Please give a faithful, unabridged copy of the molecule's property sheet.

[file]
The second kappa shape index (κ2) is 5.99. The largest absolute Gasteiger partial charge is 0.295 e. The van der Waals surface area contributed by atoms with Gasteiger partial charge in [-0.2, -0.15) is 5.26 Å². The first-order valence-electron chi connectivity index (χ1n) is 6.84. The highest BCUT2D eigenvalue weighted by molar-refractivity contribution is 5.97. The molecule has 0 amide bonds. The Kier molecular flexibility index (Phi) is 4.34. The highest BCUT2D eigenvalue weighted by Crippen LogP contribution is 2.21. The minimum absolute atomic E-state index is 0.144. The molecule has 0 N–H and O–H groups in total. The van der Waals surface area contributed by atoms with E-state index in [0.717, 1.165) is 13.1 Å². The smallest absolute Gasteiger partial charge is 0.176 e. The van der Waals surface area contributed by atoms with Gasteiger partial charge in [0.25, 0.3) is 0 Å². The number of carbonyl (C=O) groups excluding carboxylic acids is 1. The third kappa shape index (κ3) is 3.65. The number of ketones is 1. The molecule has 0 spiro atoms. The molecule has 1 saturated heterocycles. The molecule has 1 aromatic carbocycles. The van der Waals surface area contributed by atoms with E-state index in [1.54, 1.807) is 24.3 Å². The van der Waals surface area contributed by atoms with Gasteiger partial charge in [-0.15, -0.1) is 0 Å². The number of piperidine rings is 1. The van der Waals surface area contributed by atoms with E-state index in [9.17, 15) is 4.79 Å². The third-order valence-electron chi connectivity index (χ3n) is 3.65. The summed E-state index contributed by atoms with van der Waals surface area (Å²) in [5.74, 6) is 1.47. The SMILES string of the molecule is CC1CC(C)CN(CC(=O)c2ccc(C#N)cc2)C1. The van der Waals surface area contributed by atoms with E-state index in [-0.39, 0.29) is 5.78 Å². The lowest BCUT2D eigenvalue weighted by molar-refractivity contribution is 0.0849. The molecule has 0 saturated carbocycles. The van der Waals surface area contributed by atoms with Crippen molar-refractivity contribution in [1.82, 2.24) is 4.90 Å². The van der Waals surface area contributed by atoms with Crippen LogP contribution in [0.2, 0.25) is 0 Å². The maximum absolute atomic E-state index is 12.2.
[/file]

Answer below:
The second kappa shape index (κ2) is 5.99. The largest absolute Gasteiger partial charge is 0.295 e. The van der Waals surface area contributed by atoms with Gasteiger partial charge in [-0.2, -0.15) is 5.26 Å². The first-order valence-electron chi connectivity index (χ1n) is 6.84. The highest BCUT2D eigenvalue weighted by molar-refractivity contribution is 5.97. The molecule has 0 amide bonds. The Kier molecular flexibility index (Phi) is 4.34. The highest BCUT2D eigenvalue weighted by Crippen LogP contribution is 2.21. The minimum absolute atomic E-state index is 0.144. The molecule has 0 N–H and O–H groups in total. The van der Waals surface area contributed by atoms with E-state index in [0.717, 1.165) is 13.1 Å². The smallest absolute Gasteiger partial charge is 0.176 e. The van der Waals surface area contributed by atoms with Gasteiger partial charge in [0.25, 0.3) is 0 Å². The number of carbonyl (C=O) groups excluding carboxylic acids is 1. The third kappa shape index (κ3) is 3.65. The number of ketones is 1. The molecule has 0 spiro atoms. The molecule has 1 saturated heterocycles. The molecule has 1 aromatic carbocycles. The van der Waals surface area contributed by atoms with E-state index in [1.54, 1.807) is 24.3 Å². The van der Waals surface area contributed by atoms with Gasteiger partial charge in [-0.15, -0.1) is 0 Å². The number of piperidine rings is 1. The van der Waals surface area contributed by atoms with E-state index in [9.17, 15) is 4.79 Å². The third-order valence-electron chi connectivity index (χ3n) is 3.65. The summed E-state index contributed by atoms with van der Waals surface area (Å²) in [5.74, 6) is 1.47. The SMILES string of the molecule is CC1CC(C)CN(CC(=O)c2ccc(C#N)cc2)C1. The van der Waals surface area contributed by atoms with E-state index in [-0.39, 0.29) is 5.78 Å². The lowest BCUT2D eigenvalue weighted by molar-refractivity contribution is 0.0849. The molecule has 0 saturated carbocycles. The van der Waals surface area contributed by atoms with Crippen molar-refractivity contribution in [1.82, 2.24) is 4.90 Å². The van der Waals surface area contributed by atoms with Crippen LogP contribution in [0.2, 0.25) is 0 Å². The maximum absolute atomic E-state index is 12.2.